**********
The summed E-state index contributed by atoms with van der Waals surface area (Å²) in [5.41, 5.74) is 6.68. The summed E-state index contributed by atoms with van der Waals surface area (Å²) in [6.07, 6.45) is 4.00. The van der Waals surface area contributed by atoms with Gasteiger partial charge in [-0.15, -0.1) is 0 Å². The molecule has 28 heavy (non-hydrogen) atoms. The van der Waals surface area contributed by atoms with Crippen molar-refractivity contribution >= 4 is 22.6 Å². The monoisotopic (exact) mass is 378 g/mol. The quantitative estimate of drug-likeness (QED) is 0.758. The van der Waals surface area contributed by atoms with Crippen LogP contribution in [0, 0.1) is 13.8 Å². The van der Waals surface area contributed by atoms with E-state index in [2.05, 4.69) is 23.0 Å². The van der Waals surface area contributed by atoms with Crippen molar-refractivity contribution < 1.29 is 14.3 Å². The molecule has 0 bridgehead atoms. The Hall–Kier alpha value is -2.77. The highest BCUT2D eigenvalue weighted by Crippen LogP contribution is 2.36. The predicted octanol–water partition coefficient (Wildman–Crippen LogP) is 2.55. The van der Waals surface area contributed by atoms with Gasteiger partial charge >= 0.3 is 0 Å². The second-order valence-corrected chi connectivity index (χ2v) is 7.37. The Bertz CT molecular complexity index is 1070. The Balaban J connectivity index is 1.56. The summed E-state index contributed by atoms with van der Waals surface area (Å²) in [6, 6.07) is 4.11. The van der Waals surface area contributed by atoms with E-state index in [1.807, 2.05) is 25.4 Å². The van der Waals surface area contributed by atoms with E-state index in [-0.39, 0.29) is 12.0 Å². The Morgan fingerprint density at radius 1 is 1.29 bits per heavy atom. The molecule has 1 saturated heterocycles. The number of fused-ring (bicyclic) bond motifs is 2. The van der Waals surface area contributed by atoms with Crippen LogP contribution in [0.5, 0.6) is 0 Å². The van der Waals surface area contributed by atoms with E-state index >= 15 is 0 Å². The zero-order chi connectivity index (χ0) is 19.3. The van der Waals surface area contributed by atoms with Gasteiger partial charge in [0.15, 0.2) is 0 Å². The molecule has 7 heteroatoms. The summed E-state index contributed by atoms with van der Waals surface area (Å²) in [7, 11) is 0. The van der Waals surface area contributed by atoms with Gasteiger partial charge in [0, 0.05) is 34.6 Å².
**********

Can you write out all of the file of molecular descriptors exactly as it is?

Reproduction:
The summed E-state index contributed by atoms with van der Waals surface area (Å²) in [5.41, 5.74) is 6.68. The summed E-state index contributed by atoms with van der Waals surface area (Å²) in [6.07, 6.45) is 4.00. The van der Waals surface area contributed by atoms with Gasteiger partial charge in [-0.15, -0.1) is 0 Å². The molecule has 28 heavy (non-hydrogen) atoms. The van der Waals surface area contributed by atoms with Crippen molar-refractivity contribution >= 4 is 22.6 Å². The monoisotopic (exact) mass is 378 g/mol. The quantitative estimate of drug-likeness (QED) is 0.758. The van der Waals surface area contributed by atoms with Crippen LogP contribution in [0, 0.1) is 13.8 Å². The van der Waals surface area contributed by atoms with E-state index in [2.05, 4.69) is 23.0 Å². The van der Waals surface area contributed by atoms with Crippen molar-refractivity contribution < 1.29 is 14.3 Å². The molecule has 0 bridgehead atoms. The Hall–Kier alpha value is -2.77. The highest BCUT2D eigenvalue weighted by Crippen LogP contribution is 2.36. The predicted octanol–water partition coefficient (Wildman–Crippen LogP) is 2.55. The van der Waals surface area contributed by atoms with Gasteiger partial charge >= 0.3 is 0 Å². The second-order valence-corrected chi connectivity index (χ2v) is 7.37. The Bertz CT molecular complexity index is 1070. The Balaban J connectivity index is 1.56. The summed E-state index contributed by atoms with van der Waals surface area (Å²) in [6, 6.07) is 4.11. The van der Waals surface area contributed by atoms with E-state index in [1.807, 2.05) is 25.4 Å². The van der Waals surface area contributed by atoms with E-state index in [-0.39, 0.29) is 12.0 Å². The Morgan fingerprint density at radius 1 is 1.29 bits per heavy atom. The molecule has 1 saturated heterocycles. The number of fused-ring (bicyclic) bond motifs is 2. The van der Waals surface area contributed by atoms with Crippen LogP contribution in [0.5, 0.6) is 0 Å². The van der Waals surface area contributed by atoms with E-state index >= 15 is 0 Å². The zero-order chi connectivity index (χ0) is 19.3. The van der Waals surface area contributed by atoms with Gasteiger partial charge in [0.15, 0.2) is 0 Å². The molecule has 7 heteroatoms. The summed E-state index contributed by atoms with van der Waals surface area (Å²) in [7, 11) is 0. The van der Waals surface area contributed by atoms with Gasteiger partial charge in [0, 0.05) is 34.6 Å².